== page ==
At a large scale, every way of invention creates insiders and outsiders. You either follow the company’s invention protocol, or you get cast aside.
At Amazon, there are the creators and then there are the fulfillers. There are the people writing memos and there are the people doing jobs that will soon be automated.
At Google, there are diverse interests seeking consensus. There are the people seeking agreement and there are the people seeking free expression.
At Facebook, there are feedback loops optimizing towards an unwavering mission. There are earnest rules-following citizens and there are rebels.
At Apple, there is an obsessive tilt towards treating commodity products as artwork. There are the artists and there are the overworked production assistants.
No surprises here. Culture cuts out the misfits and gets better and better at its particular way of invention— until the whole thing breaks unless there are appropriate guard rails in place.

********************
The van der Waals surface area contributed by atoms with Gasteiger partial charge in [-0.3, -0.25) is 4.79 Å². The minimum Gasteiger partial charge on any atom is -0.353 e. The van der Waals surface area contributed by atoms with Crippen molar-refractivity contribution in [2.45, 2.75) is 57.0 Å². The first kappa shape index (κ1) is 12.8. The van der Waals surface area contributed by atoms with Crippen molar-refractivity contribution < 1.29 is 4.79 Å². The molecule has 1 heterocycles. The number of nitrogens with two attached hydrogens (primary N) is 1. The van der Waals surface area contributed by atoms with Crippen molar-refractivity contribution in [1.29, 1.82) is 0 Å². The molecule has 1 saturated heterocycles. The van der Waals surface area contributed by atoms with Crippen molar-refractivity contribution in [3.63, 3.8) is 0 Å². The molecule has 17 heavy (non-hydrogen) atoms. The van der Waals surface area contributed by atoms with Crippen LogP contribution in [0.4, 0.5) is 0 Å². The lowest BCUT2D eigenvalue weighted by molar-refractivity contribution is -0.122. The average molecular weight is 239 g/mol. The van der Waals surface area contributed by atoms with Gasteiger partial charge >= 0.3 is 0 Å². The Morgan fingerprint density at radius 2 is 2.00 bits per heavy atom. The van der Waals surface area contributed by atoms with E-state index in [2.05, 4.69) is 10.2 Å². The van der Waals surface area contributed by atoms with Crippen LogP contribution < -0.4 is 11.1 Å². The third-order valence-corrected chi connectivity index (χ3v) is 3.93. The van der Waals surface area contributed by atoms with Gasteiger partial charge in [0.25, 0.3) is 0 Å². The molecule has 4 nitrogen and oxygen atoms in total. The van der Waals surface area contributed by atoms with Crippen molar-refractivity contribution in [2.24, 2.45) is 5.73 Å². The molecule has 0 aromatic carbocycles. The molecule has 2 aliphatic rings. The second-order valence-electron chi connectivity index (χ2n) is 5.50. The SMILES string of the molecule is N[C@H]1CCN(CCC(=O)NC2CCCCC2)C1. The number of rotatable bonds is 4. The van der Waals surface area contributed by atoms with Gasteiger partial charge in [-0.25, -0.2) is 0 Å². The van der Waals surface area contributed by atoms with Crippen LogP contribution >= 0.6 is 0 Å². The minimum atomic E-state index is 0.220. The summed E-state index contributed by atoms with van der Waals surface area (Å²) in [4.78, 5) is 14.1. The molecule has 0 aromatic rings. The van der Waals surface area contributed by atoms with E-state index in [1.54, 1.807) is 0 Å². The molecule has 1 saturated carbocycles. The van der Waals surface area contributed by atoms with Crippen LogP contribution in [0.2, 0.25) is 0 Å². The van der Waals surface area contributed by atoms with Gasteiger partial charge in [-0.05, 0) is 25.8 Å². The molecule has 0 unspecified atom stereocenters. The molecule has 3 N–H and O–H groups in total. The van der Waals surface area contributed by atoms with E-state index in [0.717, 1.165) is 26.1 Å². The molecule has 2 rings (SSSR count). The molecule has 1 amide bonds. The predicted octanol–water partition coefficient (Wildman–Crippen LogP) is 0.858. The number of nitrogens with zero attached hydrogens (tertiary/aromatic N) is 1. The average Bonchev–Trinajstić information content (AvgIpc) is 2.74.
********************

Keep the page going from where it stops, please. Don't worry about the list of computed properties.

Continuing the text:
None of these cultures are “bad”, they just tend to produce unhealthy circumstances at larger sizes. And when scaled to organizations of hundreds of thousands of employees… hmm let’s see…
Apple making it almost impossible to repair their products yourself? James Damore getting fired? Amazon fulfillment center workers getting strong-armed during a pandemic? Zuck playing fast and loose with the News Feed algorithm? Unsurprising.
Ways of Living
The invention culture directs the types of decisions people make while at work.
The decisions people make direct the way things are ultimately built.
These products end up in our hands, and we use them, our minds subtly infused with the creative imperatives of their makers, who then respond to how we use the products to further shape them.